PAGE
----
Amid all the chatter about Article 23, tear gas and purges of property tycoons, no-one has yet asked what the arrival of Chief Executive Leung Chun-ying will mean for equal opportunities. It had certainly skipped my mind until, in my increasingly desperate attempts to occupy myself over the drawn-out holiday weekend, I found myself pondering the next great battle in the war against discrimination: ‘hair-colorism’.
In 1950, 7% of women colored their hair … Today, it’s closer to 95% or more, depending on geographic location. In the ’60s, easy, affordable hair dye in a box hit store shelves, changing the follicle landscape.
Depending on geographical location, indeed. In the Zhongnanhai leadership compound in Beijing, a full 100% of the follicle landscape would appear to be the product of easy, affordable hair dye in a box. (That’s among the men; the few women in senior government positions in China seem happy going grey, and look all the more credible for it.)
In Hong Kong, a 60-something politician with a stubbornly black head of hair would probably be mocked, not least by the city’s often-cruel cartoonists. In democracies generally, people essentially assume that if a top leader does not go grey in office, he is not doing his job properly. Our local tycoons, on the other hand, rejoice in their unnaturally youthful, dark locks – just as they embrace phony academic titles and other embarrassing vanities. Ninety-year-old casino king and former ballroom dancing fan Dr Stanley Ho GBM, GLM, GBS, GML, OBE only started letting his white roots show in the last couple of years, following his unfortunate physical and maybe other declines. Perhaps, when the long-awaited purge gets underway, the Correctional Services Department will start stocking Grecian in prison shops so our ex-plutocrats have something to spend their pocket money on after a week’s hard work bashing out road signs.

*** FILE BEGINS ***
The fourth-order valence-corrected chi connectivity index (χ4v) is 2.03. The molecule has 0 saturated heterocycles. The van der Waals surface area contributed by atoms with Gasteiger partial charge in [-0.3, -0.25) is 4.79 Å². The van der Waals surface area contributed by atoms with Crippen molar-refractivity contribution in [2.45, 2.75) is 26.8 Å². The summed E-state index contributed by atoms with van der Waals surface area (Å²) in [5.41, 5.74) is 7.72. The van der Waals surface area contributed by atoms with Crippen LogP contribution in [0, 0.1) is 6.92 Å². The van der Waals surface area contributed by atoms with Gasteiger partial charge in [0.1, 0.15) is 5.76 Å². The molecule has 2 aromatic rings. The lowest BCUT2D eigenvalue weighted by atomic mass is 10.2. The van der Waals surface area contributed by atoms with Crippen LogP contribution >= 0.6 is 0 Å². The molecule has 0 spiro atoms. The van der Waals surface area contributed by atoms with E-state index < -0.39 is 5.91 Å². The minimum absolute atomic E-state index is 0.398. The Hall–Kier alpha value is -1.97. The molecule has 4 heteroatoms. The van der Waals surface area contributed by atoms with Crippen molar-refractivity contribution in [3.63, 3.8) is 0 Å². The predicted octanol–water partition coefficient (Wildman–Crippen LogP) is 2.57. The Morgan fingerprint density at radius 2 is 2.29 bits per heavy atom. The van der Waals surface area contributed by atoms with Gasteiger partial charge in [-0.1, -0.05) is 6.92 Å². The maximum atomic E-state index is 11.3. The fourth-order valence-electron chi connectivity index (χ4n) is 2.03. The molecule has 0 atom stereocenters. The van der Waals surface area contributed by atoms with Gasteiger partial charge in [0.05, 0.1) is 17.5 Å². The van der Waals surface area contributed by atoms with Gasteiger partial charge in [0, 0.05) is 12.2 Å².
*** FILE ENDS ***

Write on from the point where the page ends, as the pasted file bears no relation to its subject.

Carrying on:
So Hong Kong’s Equal Opportunities Commission will probably not be expanding its noble campaigning activities into the area of hair-colorism. Who would the victims be? We are more likely to discriminate against, or at least laugh at, those without a dash of grey than those with. By contrast, check out a less-ambiguous approach to bigotry in the form of this lady explaining in an intriguingly unhinged-but-calm manner why she is bringing up her two pre-teen daughters to be racist. This story has a predictable ending; the two girls have since ditched white separatism for marijuana. At least it wasn’t hair dye.
Meanwhile, the South China Morning Post asks whether CY will still meet the people now he’s won? Critics darkly mutter that, just maybe, he mixed with the masses during his campaign simply as part of a strategy to win public approval. The conclusion is that we must in future judge the relatively introverted Leung not by what he does, but by how smoothly he can cynically adopt a fake ‘sincere’ persona while hanging out with grannies in Shamshuipo for the cameras. That’s discrimination.